Adult moviegoers of the world, unite!
Periodically, affinity groups with a rooting interest in a special type of film — blacks, gay, Latinos — will organize around the opening of a specific movie, sending out e-mails to encourage attendance at the film’s opening weekend to send a signal to the studios that there is indeed a market for movies about blacks or gays or Latinos.
But adult moviegoers — who spend much of the year complaining that there is nothing to see at the multiplex — have generally been too cool to resort to such networking to demand more challenging movies. This weekend, though, as “The Dreamers” opens in five theaters on the two coasts, serious moviegoers should be doing everything they can to encourage one another to boost its per-screen average.
The fact that Fox Searchlight is raising the curtain on “The Dreamers” should be of more than just passing interest to anyone who views a trip to the multiplex as more than just an excuse to indulge in a bucket of popcorn. It’s not just because the film is the latest work from one of the masters of cinema, Bernardo Bertolucci, or that it tells the tale of a trio of students, drunk on film, swept up in the revolutionary passions of Paris in the tumultuous year of 1968.
Of even more importance is the fact that “The Dreamers” dares to carry the NC-17 rating that signals that no one under age 18 will be admitted. The film’s naughty bits include male and female nudity as well as a masturbation scene.
The rating that no one seems to wantThe NC-17 was introduced in 1990 to replace the rating system’s X rating. Originally intended to signify adult-themed movies that were off-limits to kids, the X had grown tawdry around its edges. The Motion Picture Association of America intentionally never trademarked the X since it didn’t want to be in the position of having to draw distinctions between seriously intentioned movies for adults and adult movies for folks whose intentions were anything but serious. But that in turn meant blue moviemakers seized on the X to hype their wares, and it quickly became a veritable synonym for sleaze that neither the studios nor mainstream exhibitors wanted to touch.
To remedy the situation, the MPAA retired the X in 1990 and replaced it with a trademarked NC-17. But most exhibitors still considered the new ratings classification beyond the pale.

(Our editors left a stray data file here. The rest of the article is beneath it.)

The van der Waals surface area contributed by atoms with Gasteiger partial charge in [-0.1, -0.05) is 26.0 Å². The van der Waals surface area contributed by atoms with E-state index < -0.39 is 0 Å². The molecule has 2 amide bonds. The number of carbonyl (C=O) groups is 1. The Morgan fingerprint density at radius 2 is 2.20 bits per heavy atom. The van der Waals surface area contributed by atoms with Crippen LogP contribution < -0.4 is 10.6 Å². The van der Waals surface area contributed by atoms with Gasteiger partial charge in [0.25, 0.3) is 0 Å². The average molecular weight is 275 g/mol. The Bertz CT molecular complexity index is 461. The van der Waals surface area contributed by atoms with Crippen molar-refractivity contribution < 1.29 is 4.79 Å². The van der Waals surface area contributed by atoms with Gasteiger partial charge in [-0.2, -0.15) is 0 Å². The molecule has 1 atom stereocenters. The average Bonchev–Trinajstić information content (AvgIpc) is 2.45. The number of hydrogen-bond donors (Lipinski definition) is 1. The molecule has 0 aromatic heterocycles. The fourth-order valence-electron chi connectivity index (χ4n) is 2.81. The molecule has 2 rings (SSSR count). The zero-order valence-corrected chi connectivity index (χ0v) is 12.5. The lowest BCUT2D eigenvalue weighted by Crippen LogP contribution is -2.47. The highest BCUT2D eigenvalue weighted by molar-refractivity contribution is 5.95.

As a result, the major studios have generally steered clear of NC-17 — and they also have insisted that their specialty film labels release nothing racier than an R.
As a result, serious filmmakers have had to perform nips and tucks on their movies to guarantee their distribution. And some films — including Larry Clark’s “Kids” and Todd Solondz’s “Happiness” — had to look for distributors outside the major studio system when their directors refused to make cuts.
The system is loaded down with hypocrisies. Studios force filmmakers to edit their films for an R rating, and then they package the daring edits as video extras when the films are released on DVD.
Blockbuster Video refuses to stock NC-17 films, but it does offer unrated films and R-rated movies whose unrated extras might have earned the films an NC-17 if they had made the original cut.
So kudos to the executives at Fox Searchlight. By not forcing Bertolucci to submit to edits to ensure an R — which, contractually, they could have insisted on — they have shown a willingness to treat adult moviegoers as adults. In the process, they also have discovered that exhibitors’ resistance to NC-17-rated fare is more myth than reality.
And — let’s not get too high-minded — by exploiting the NC-17 banner, they may even end up selling tickets to some horny college kids, thereby exposing them to a serious filmmaker.